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Apr20FriHow my children’s artwork shows me the beauty of creation. April 20, 2018 by Lieutenant Erin Metcalf
Few things are more precious than a gift from a child. Our proud artists-in-the-making are forever blessing us with handmade treasures. They beam from ear to ear as they bestow another one-of-a-kind masterpiece, trusting it will be cherished until the end of time.
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- Opinion & Critical Thought
I’d like to tell you that I do treasure them. I’d like to tell you they are all neatly stored in labelled plastic bins, to be explored with tears and laughter in later years when memories are thin. But that would be a lie.
I’m not careful with the treasures my children create. Oh, sure, I make a big deal about it when they present them. I’m properly proud and generous with accolades. I may even put a drawing on the refrigerator or a Play-Doh sculpture on a mantle somewhere … for a few days. But eventually I become indifferent to the artwork. Or—dare I admit—uncaring. (I know! How could I?)
Perhaps I stop seeing the wonder in every detail and it becomes commonplace. Or perhaps it’s because I know that if I toss it away, another original creation will soon take its place. The supply of children’s artwork is never ending … or so it would seem.
Those who are wiser and older than me are probably shaking their heads. I can hear them saying something like, “But it will stop. One day, the paintings and drawings and sculptures and unidentifiable creations will no longer be handed over with pride. And when they’re gone, you will wish you weren’t so careless with their treasures.”
Was God beaming when he created the heavens and the earth, and saw that it was good? Was he filled with love and pride as he gave his good creation to humankind, to care for and treasure?
A very good earth. A very good home.
How sad God must be to see us treat his creation with such carelessness and greed, such arrogant expectations that we can devour resources, as if there’s an endless supply. There isn’t. How it must grieve God’s heart that we have grown indifferent and uncaring toward his very good gift.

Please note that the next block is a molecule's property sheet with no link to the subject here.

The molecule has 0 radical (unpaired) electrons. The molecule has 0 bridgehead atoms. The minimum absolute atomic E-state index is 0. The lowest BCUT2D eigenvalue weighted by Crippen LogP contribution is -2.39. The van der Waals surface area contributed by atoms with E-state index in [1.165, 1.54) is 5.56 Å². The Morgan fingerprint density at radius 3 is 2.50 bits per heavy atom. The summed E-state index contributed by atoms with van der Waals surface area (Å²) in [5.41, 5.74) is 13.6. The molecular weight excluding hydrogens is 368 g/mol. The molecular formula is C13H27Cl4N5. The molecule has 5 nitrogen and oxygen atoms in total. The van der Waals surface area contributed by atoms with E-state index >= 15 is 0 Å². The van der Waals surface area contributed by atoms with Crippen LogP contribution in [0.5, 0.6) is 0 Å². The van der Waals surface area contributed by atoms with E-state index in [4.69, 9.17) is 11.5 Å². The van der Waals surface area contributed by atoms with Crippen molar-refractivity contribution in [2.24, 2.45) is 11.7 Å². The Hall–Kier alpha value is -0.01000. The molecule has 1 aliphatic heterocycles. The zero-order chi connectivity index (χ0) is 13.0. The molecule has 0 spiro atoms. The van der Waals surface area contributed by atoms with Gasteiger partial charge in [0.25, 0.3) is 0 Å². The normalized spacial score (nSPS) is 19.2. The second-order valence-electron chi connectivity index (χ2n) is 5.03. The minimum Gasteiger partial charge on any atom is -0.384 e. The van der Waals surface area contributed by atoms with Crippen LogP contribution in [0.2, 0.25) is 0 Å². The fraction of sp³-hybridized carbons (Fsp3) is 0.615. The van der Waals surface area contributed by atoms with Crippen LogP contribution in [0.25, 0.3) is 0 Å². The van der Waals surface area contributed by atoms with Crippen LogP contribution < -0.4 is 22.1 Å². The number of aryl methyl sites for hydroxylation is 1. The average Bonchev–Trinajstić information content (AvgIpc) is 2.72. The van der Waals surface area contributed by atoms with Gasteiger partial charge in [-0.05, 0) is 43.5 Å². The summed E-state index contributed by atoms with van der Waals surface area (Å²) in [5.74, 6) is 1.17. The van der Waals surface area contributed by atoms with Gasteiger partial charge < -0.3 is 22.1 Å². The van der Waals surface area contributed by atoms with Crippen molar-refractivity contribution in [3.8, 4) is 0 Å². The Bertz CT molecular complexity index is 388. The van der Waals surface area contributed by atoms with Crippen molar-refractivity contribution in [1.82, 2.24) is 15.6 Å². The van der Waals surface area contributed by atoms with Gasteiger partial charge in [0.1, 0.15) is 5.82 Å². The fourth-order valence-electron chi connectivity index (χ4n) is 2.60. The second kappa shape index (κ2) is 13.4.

Pope Francis said, “The violence that exists in the human heart is also manifest in the symptoms of illness that we see in the earth, the water, the air and in living things.”
God created us in his image and placed us here for a reason. On earth as it is in heaven. There is purpose to his handiwork. To assume we are exempt from protecting and caring for our earth is to deny the very Creator who gifted us with his good creation.
Was God beaming when he created the heavens and the earth, and saw that it was good?And so, we are called to be environmentalists. We are called to care for God’s creation in the same way we are called to care for souls.
You may think, But what can I do? I’m only one person. If 7.6 billion people all decided their actions were meaningless, the fate of our planet would be decidedly grim. It doesn’t have to be that way.
The good news is there’s still hope for our planet, our home. There is still time. Look at the world and all of creation with a renewed sense of awe and wonder. Indifference and carelessness doesn’t need to be the legacy we hand down to the next generation, along with a planet too weary to sustain us any longer. Let us treasure the very good gift God has given us.
I am guilty of taking our planet for granted. I want my children to do better than me. In some small way, I want to model what caring for creation looks like. So, as a new drawing of our family—stick figures with large smiles and wild hair, created with overwhelming love—finds a home on an already-cluttered refrigerator, I vow to preserve and cherish this handiwork.
Lieutenant Erin Metcalf is the corps officer at Niagara Orchard Community Church in Niagara Falls, Ont.
Feature photo: © tomertu/stock.Adobe.com